• Class A mechanics work on all classes of elevating devices except passenger ropeways. Class B mechanics work on barrier-free lifts and are restricted to stair chair lifts, stair platform lifts, and vertical platform lifts.
  • Technical training is available through the Canadian Elevator Industry Education Program.
  • Elevator constructors and mechanics work indoors most of the time but may do some outdoor work.
  • They usually work a 40-hour workweek. Those who do maintenance and service may be on 24-hour call at times.
  • There is some risk of injury working with heavy equipment and from falls and electrical shocks.
  • Experienced elevator constructors and mechanics may become crew supervisors.
  • Elevator constructors and mechanics may specialize in construction, maintenance, or repair.

By the numbers

Quick look

110

employed in 2016

100.0%

employed full-time

19.0%

self employed

0.0%
Icons/female Created with Sketch.
100%
Icons/male Created with Sketch.
45.8

median age

Compared to: All Trades and Transportation

57,925

employed in 2016

85.9%

employed full-time

11.8%

self employed

5.3%
Icons/female Created with Sketch.
94.7%
Icons/male Created with Sketch.
46.8

median age

Where will I likely work?

68.2%

Halifax

$91,677 median annual income
13.6%

Annapolis Valley

N/A
9.1%

Southern

N/A
9.1%

North Shore

N/A

Compared to: All NS Occupations

47.0%

Halifax

15.6%

North Shore

12.9%

Annapolis Valley

12.7%

Cape Breton

11.8%

Southern

Top Industries of Employment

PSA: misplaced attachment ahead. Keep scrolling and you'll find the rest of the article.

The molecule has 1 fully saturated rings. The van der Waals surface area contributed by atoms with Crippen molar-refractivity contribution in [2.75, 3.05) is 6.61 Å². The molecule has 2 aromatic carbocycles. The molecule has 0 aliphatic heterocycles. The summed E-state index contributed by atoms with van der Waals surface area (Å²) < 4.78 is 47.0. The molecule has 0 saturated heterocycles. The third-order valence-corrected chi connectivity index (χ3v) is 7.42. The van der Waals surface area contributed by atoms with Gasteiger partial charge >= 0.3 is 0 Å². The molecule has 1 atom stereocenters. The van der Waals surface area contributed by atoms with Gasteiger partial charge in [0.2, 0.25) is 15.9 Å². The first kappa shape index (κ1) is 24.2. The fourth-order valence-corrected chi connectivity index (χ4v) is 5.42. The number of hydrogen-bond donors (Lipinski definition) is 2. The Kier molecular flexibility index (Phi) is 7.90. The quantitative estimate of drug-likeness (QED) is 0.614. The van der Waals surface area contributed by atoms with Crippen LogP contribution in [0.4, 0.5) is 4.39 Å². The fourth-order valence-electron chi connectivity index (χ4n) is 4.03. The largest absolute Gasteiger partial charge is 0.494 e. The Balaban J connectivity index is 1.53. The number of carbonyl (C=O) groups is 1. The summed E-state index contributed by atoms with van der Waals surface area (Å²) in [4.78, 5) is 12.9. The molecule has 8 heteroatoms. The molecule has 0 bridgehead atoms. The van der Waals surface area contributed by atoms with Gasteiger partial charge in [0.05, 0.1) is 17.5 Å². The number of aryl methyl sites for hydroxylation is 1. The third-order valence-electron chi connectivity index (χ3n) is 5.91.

100.0%

Construction

What is the age of Employment?

52.0%

45-54

19.0%

25-34

19.0%

35-44

10.0%

55-64

Compared to: All Trades and Transportation

24.4%

45-54

22.1%

55-64

17.7%

35-44

17.7%

25-34

10.9%

15-24

Top levels of education

54.5%

College Diploma

$90,662 median annual income
40.9%

Trade Certification

$97,688 median annual income
9.1%

Bachelor

N/A

Compared to: All Trades and Transportation

29.2%

Trade Certification

$46,494 median annual income
25.5%

High school

$31,260 median annual income
22.3%

College Diploma

$42,050 median annual income
18.7%

Less than high school

$28,319 median annual income
2.8%

Bachelor

$30,527 median annual income

Education & training

High School Diploma or Equivalent

High School Program

Adults without a high school diploma can contact the Nova Scotia School for Adult Learning (NSSAL) for tuition-free programming across the province. NSSAL oversees adult education programs in Nova Scotia. NSSAL partners with the Nova Scotia Community College, Adult High Schools, Université Sainte-Anne, and community-based learning organizations to deliver programs. NSSAL offers clear, accessible pathways from adult basic education to a high school credential or GED.

Institutions providing this program

Universite Sainte-Anne

Pointe-de-l'Église, NS

Nova Scotia Community College

Various, NS

Adult High Schools

Various, NS

Community Learning Organizations

Various, NS

Employment requirements & contacts

Regulations

Elevating Device Mechanic A/B

Right to Practice: This job is regulated in Nova Scotia. A licence shows that the holder has met provincial requirements and is required to legally do this work.

Regulating body:
Nova Scotia Department of Labour, Skills and Immigration, Technical Safety Division
Halifax, NS

Contacts

Nova Scotia Department of Labour, Skills and Immigration, Occupational Health and Safety Division
Halifax, NS
Nova Scotia Construction Sector Council
Halifax, NS
Canadian Elevator Industry Educational Program
Pickering, ON

Additional resources

There are no additional resources for this occupation.